I wrote this essay a few weeks ago on twitter, I thought it was relevant for the forum, interested to hear your thoughts:

Search funds are LBO acquisitions, done by recently graduated MBA’s. Investors give them funds to pay their “Search” a[redacted]months process to acquire and run a small, healthy business. I attended my first search fund conference in 2016 at IESE in Barcelona. I was a startup entrepreneur curious about the system.

I came away feeling like the search model was interesting, but the structure and incentives didn’t make sense. I understood that recent MBA graduates were foregoing larger salaries, and they had debt. I understood the historical returns search funds generated (so who am I to question it?), but I left with a few doubts:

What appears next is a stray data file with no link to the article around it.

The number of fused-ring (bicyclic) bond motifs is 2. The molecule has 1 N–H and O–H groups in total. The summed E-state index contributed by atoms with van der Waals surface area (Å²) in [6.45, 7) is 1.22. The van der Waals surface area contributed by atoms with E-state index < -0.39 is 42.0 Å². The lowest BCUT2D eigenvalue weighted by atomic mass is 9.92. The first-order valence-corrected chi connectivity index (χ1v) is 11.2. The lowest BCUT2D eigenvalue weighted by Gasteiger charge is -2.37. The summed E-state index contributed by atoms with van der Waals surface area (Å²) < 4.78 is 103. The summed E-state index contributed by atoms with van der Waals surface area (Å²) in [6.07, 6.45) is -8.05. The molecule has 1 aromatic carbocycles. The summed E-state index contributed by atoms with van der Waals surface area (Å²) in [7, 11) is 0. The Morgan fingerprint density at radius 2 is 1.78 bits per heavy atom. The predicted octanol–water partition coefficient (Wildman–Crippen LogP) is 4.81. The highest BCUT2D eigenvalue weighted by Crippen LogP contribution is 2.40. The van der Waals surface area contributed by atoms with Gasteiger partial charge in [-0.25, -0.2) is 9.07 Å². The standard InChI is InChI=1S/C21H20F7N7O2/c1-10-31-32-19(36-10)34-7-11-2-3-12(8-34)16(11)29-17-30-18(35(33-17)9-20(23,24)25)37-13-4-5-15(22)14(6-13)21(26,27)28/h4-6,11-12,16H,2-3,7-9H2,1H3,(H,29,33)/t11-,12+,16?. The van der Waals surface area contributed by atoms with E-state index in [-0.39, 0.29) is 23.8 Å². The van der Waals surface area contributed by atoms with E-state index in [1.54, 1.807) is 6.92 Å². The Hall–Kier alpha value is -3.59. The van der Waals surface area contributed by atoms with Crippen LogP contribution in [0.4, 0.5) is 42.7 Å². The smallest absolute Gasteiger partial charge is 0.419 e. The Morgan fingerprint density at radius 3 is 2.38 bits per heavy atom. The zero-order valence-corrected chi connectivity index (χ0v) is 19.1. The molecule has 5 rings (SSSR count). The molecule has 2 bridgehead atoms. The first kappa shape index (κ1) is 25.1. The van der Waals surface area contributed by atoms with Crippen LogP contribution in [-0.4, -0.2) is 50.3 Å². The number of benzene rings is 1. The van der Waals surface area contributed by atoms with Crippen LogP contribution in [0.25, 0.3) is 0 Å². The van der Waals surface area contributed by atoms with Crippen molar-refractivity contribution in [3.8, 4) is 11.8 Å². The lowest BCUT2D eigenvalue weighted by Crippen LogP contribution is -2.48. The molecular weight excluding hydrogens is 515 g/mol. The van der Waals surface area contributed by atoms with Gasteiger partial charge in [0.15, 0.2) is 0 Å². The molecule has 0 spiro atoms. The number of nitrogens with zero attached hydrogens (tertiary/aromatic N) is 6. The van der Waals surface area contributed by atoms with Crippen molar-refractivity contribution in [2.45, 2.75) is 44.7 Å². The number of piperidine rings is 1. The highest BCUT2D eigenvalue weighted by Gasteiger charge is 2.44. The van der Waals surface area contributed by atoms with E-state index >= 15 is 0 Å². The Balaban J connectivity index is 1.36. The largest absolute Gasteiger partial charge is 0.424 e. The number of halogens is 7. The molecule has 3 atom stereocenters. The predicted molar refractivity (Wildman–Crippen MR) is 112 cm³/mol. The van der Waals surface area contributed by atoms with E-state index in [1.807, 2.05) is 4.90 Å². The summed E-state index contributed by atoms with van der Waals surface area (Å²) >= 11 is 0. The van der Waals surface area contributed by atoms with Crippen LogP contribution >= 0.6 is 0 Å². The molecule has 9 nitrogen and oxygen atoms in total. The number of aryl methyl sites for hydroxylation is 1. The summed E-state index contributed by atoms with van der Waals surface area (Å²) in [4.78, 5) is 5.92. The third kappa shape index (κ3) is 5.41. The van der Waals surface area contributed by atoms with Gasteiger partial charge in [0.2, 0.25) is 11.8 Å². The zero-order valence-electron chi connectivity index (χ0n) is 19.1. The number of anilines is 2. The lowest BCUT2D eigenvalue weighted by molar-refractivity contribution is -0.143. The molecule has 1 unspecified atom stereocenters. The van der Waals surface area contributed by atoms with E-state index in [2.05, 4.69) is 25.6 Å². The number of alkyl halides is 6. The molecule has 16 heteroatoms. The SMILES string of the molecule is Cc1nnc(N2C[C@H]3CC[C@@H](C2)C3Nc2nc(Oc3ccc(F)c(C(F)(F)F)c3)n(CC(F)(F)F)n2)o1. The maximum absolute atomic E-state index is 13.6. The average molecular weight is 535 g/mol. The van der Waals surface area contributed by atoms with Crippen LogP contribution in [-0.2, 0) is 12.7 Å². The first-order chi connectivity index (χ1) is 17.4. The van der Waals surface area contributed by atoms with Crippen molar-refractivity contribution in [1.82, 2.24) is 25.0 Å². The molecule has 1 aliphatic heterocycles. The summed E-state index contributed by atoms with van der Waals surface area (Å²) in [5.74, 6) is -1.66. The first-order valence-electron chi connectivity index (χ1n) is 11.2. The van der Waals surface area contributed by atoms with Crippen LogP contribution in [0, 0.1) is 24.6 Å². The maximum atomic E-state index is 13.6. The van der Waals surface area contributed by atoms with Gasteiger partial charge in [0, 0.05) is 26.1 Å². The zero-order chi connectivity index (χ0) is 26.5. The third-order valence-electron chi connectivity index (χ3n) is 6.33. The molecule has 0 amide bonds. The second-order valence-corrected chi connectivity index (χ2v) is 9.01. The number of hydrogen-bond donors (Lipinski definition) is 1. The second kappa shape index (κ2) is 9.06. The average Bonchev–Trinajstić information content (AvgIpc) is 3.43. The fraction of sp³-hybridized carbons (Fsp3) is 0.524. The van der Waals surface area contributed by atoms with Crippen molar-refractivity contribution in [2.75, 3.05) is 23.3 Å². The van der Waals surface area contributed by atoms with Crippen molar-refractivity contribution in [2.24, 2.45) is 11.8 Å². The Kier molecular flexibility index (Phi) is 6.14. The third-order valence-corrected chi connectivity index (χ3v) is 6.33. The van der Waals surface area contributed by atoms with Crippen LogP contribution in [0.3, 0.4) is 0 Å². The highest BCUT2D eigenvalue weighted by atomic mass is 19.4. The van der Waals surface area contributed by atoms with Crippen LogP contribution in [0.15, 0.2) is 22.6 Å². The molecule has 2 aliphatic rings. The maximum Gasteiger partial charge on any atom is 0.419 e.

1. Why searchers gave up so much potential equity to receive a 24-month salary? The searcher would still be taking on financial risk (personal guarantee), and operational risks post-close. 2. After speaking to a few failed searchers, I felt the investors and searchers were fixated on finding the perfect deal. Both searchers and investors killed deals because it didn’t tick every box.

After starting two companies, I think the ETA model is the most de-risked starting point for an entrepreneur. However, I feel the independent sponsor model offers the best alignment for investors and entrepreneurs. The investors get a fully vetted company, with a motivated operator. The entrepreneur is compensated for their risk with a majority equity share.

In LMM acquisitions all deals have warts. I believe the search fund should be reframed as the first step in creating a larger holding, or fund. Focusing on the perfect deal keeps the entrepreneurs out of the arena. Once you are an owner, finding attractive acquisitions is far easier.